^Agrawala, VS (1969), Pāṇinikālīna Bhāratavarṣa (Hn.). Varanasi-I: TheChowkhamba Vidyabhawan, SadgurushiShya writes that Pingala was a younger brother of Pāṇini [Agrawala 1969, lb]. There is an alternative opinion that he was a maternal uncle of Pāṇini [Vinayasagar 1965, Preface, 121]. ... Agrawala [1969, 463–76], after a careful investigation, in which he considered the views of earlier scholars, has concluded that Pāṇini lived between 480 and 410 BC
^Gardner, Martin (1996), Mathematical Circus, The Mathematical Association of America, p. 153,
ISBN978-0-88385-506-5, It is ironic that Leonardo, who made valuable contributions to mathematics, is remembered today mainly because a 19th-century French number theorist, Édouard Lucas... attached the name Fibonacci to a number sequence that appears in a trivial problem in Liber abaci
^Beutelspacher, Albrecht; Petri, Bernhard (1996), "Fibonacci-Zahlen", Der Goldene Schnitt, Vieweg+Teubner Verlag, pp. 87–98,
doi:
10.1007/978-3-322-85165-9_6
^Honsberger, Ross (1985),
"Millin's series", Mathematical Gems III, Dolciani Mathematical Expositions, vol. 9, American Mathematical Society, pp. 135–136,
ISBN9781470457181
^Cohn, J. H. E. (1964), "On square Fibonacci numbers", The Journal of the London Mathematical Society, 39: 537–540,
doi:
10.1112/jlms/s1-39.1.537,
MR0163867
^Pethő, Attila (2001), "Diophantine properties of linear recursive sequences II", Acta Mathematica Academiae Paedagogicae Nyíregyháziensis, 17: 81–96
^Freyd, Peter; Brown, Kevin S. (1993), "Problems and Solutions: Solutions: E3410", The American Mathematical Monthly, 99 (3): 278–79,
doi:
10.2307/2325076,
JSTOR2325076
^Adelson-Velsky, Georgy; Landis, Evgenii (1962), "An algorithm for the organization of information", Proceedings of the USSR Academy of Sciences (in Russian), 146: 263–266
English translation by Myron J. Ricci in Soviet Mathematics - Doklady, 3:1259–1263, 1962.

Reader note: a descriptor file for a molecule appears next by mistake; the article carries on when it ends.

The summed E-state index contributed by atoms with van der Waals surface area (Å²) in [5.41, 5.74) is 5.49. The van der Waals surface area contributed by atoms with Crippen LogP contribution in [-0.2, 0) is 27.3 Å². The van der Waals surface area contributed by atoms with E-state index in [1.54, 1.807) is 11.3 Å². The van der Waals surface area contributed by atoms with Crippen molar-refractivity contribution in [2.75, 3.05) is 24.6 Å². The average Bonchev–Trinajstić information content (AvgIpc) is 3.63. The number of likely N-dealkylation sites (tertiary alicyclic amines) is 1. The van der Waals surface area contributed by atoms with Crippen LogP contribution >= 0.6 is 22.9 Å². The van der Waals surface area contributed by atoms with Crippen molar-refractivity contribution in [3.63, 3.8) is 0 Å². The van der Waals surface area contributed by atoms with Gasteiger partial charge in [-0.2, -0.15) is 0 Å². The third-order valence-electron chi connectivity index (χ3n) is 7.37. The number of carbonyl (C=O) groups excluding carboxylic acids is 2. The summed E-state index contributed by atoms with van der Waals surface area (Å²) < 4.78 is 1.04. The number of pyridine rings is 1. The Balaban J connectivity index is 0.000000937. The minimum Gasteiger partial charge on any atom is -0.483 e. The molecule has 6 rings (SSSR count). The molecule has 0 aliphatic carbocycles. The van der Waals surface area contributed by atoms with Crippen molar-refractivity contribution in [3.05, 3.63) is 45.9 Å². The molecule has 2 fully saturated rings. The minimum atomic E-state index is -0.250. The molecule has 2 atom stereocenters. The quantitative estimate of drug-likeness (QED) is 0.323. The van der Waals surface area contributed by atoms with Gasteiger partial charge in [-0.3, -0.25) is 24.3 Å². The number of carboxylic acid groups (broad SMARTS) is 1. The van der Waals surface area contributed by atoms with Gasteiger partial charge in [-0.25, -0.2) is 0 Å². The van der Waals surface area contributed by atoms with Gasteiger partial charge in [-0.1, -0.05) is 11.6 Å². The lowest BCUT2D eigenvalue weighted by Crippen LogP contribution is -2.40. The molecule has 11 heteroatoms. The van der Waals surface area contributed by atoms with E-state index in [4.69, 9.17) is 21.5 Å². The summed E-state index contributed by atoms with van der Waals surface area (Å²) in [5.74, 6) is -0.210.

^Avriel, M; Wilde, DJ (1966), "Optimality of the Symmetric Fibonacci Search Technique", Fibonacci Quarterly (3): 265–69
^Amiga ROM Kernel Reference Manual, Addison–Wesley, 1991
^Varenne, Franck (2010),
Formaliser le vivant - Lois, Théories, Modèles (in French), Hermann, p. 28,
ISBN9782705678128, retrieved 2022-10-30, En 1830, K. F. Schimper et A. Braun [...]. Ils montraient que si l'on représente cet angle de divergence par une fraction reflétant le nombre de tours par feuille ([...]), on tombe régulièrement sur un des nombres de la suite de Fibonacci pour le numérateur [...].
^Prusinkiewicz, Przemyslaw; Hanan, James (1989), Lindenmayer Systems, Fractals, and Plants (Lecture Notes in Biomathematics),
Springer-Verlag,
ISBN978-0-387-97092-9
^Vogel, Helmut (1979), "A better way to construct the sunflower head", Mathematical Biosciences, 44 (3–4): 179–89,
doi:
10.1016/0025-5564(79)90080-4
^Brasch, T. von; Byström, J.; Lystad, L.P. (2012), "Optimal Control and the Fibonacci Sequence", Journal of Optimization Theory and Applications, 154 (3): 857–78,
doi:
10.1007/s10957-012-0061-2,
hdl:11250/180781,
S2CID8550726
Ball, Keith M (2003), "8: Fibonacci's Rabbits Revisited", Strange Curves, Counting Rabbits, and Other Mathematical Explorations, Princeton, NJ:
Princeton University Press,
ISBN978-0-691-11321-0.
Beck, Matthias; Geoghegan, Ross (2010), The Art of Proof: Basic Training for Deeper Mathematics, New York: Springer,
ISBN978-1-4419-7022-0.
Lucas, Édouard (1891),
Théorie des nombres (in French), vol. 1, Paris: Gauthier-Villars.
Sigler, L. E. (2002), Fibonacci's Liber Abaci: A Translation into Modern English of Leonardo Pisano's Book of Calculation, Sources and Studies in the History of Mathematics and Physical Sciences, Springer,
ISBN978-0-387-95419-6